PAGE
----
But why did the airport have to get shut down? And just how dangerous are drones to aircraft? Here is what we know…
How dangerous are drones to aircraft?
Anything in the air close to aircraft poses a hazard risk.
Drones vary in sizes and weight, and many of them are very dangerous if they are around planes.
As of July 30 2018, new laws came into play which ban all drones from flying above 400ft and within 0.6 miles of airport boundaries.
Drone users who flout the height and airport boundary restrictions or fly negligently could face an unlimited fine, up to five years in prison, or both.
In addition to the physical collision risks that drones pose to an aircraft, another big risk is from radio frequency interference.
If this happens, pilots can lose control of the plane, resulting in a crash.
Pilots have called for more testing on the potential impact of a drone on an engine but this would be expensive, reported The Guardian.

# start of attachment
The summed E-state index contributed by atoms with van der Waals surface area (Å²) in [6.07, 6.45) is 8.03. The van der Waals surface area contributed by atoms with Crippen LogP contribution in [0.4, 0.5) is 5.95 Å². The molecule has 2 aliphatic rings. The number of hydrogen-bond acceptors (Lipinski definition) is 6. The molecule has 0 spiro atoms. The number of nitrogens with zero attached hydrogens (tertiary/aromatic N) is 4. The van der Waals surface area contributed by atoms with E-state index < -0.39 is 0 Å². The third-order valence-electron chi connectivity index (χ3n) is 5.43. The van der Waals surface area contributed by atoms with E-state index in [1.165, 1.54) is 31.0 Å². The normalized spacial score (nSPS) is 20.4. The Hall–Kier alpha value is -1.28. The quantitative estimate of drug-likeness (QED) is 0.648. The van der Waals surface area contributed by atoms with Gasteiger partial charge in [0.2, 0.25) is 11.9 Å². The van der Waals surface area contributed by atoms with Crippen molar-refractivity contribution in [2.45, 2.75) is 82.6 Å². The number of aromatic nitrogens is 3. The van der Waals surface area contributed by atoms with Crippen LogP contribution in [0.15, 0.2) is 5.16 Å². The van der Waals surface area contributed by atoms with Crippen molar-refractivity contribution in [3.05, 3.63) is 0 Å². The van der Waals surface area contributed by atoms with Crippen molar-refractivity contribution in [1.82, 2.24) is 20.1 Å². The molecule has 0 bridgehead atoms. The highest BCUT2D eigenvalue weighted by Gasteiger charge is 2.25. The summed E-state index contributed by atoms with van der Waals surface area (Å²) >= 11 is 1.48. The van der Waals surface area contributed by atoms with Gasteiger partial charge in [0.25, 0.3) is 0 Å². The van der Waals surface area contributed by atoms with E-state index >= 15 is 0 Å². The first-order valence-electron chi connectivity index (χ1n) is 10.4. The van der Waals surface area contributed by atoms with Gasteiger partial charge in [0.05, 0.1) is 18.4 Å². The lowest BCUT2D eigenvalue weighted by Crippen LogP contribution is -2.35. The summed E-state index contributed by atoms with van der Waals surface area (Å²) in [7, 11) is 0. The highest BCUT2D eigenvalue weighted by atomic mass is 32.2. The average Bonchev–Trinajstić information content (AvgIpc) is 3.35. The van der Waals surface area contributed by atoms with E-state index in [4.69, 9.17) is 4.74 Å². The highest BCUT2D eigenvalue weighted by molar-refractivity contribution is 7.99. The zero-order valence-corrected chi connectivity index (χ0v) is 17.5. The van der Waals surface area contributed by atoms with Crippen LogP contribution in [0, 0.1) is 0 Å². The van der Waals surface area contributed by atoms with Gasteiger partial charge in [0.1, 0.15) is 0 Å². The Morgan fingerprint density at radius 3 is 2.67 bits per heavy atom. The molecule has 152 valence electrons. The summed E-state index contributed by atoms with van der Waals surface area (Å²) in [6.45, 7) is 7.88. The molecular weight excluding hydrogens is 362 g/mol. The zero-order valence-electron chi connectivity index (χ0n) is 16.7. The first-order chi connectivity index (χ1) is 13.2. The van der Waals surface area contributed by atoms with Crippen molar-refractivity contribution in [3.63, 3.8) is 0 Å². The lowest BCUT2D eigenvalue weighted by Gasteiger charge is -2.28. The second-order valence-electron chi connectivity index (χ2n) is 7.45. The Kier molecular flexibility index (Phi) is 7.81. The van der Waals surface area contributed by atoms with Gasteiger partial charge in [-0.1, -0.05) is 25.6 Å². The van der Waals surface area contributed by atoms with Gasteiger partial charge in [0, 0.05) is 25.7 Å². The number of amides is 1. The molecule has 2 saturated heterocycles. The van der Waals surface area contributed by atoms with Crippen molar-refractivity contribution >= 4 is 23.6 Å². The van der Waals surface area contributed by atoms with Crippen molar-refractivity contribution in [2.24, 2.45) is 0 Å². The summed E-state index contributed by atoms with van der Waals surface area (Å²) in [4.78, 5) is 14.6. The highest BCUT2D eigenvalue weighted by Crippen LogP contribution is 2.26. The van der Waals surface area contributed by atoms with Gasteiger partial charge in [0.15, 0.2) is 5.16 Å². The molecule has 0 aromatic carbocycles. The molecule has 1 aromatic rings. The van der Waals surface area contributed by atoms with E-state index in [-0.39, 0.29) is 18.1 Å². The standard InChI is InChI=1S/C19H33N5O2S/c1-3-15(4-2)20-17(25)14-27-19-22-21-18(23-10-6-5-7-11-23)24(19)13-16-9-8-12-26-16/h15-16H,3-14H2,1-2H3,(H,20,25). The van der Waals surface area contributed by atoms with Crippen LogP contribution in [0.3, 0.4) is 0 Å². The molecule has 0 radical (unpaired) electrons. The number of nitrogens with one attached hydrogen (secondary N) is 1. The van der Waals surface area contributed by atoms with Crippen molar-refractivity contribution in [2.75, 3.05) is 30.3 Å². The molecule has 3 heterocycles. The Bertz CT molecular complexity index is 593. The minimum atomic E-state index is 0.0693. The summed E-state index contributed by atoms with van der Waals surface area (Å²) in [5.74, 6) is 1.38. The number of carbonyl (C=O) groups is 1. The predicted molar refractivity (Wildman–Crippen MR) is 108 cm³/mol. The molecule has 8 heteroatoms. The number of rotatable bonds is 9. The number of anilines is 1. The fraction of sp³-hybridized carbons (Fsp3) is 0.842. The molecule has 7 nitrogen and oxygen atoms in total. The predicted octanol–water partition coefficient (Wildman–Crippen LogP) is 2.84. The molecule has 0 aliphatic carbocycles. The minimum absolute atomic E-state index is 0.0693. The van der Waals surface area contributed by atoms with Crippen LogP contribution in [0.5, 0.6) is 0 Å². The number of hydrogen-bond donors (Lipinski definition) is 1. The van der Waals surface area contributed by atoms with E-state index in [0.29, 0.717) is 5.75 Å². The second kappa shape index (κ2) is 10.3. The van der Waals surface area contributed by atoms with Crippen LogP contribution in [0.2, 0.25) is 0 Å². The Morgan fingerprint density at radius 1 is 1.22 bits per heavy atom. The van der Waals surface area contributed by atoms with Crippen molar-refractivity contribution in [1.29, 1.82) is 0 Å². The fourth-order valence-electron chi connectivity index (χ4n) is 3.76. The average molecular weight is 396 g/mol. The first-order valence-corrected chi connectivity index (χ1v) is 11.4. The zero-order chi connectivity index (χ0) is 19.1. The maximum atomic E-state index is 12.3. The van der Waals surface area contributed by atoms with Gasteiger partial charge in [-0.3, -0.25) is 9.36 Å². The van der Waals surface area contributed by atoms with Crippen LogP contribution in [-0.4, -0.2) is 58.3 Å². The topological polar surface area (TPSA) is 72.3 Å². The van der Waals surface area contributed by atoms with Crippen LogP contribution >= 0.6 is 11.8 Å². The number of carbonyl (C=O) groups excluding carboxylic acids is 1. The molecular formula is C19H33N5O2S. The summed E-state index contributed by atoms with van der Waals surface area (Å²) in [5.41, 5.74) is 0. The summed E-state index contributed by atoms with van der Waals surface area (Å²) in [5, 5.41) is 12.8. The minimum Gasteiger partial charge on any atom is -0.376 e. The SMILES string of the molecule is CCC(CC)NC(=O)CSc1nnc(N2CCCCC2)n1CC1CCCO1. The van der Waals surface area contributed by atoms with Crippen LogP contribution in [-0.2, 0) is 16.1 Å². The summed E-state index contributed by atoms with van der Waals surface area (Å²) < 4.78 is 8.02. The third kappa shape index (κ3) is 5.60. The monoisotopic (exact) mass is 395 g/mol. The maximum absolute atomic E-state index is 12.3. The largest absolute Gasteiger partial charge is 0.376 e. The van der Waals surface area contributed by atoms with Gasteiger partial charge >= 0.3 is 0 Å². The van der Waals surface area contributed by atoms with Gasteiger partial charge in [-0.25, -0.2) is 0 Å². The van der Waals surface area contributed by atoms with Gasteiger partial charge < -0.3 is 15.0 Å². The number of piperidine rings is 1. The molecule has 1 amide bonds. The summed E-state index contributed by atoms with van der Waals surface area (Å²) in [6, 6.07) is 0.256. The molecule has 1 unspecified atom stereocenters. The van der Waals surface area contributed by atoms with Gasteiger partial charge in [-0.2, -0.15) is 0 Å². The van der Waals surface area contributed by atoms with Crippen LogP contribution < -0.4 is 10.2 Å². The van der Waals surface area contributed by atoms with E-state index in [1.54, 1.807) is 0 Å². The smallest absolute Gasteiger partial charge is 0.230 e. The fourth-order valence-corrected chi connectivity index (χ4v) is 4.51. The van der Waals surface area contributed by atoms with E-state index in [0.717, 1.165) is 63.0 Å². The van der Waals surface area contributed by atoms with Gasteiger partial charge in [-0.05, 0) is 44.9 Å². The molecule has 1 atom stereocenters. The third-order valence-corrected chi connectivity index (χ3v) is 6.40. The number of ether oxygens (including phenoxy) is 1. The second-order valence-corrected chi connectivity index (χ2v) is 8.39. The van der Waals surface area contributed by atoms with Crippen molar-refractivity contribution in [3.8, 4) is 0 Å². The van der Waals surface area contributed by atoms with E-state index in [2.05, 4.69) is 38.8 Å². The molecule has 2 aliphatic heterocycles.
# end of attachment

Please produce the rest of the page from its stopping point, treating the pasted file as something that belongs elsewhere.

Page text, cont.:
Why do airports shut down?
When there is a risk of drones being close to aircraft, airports shut down and flights become either delayed or cancelled.
Airlines' global association, IATA, warns of "an exponential increase in reports of RPA operating dangerously close to manned aircraft and airports."
They are also aware of the financial impact of disruption caused by drones flying close to airports: the diversions and delays at Gatwick cost tens of thousands of pounds.
Thousands of passengers whose flights have been delayed or cancelled after two illegal drones flew onto the runway at Gatwick airport could get their money back or a new flight.
Two thousand people were left grounded after their flights were cancelled as a result of the security breach – just days before Christmas.
By December 22, Gatwick Airport was able to open the runway, aiming to run a full schedule.
A spokesperson said: "Passengers should expect some delays and cancellations as we continue to recover our operations following three days of disruption and are advised to check with their airline before travelling to the airport.
"Safety is Gatwick’s top priority and we are grateful for passengers’ continued patience as we work to get them to their final destination in time for Christmas."
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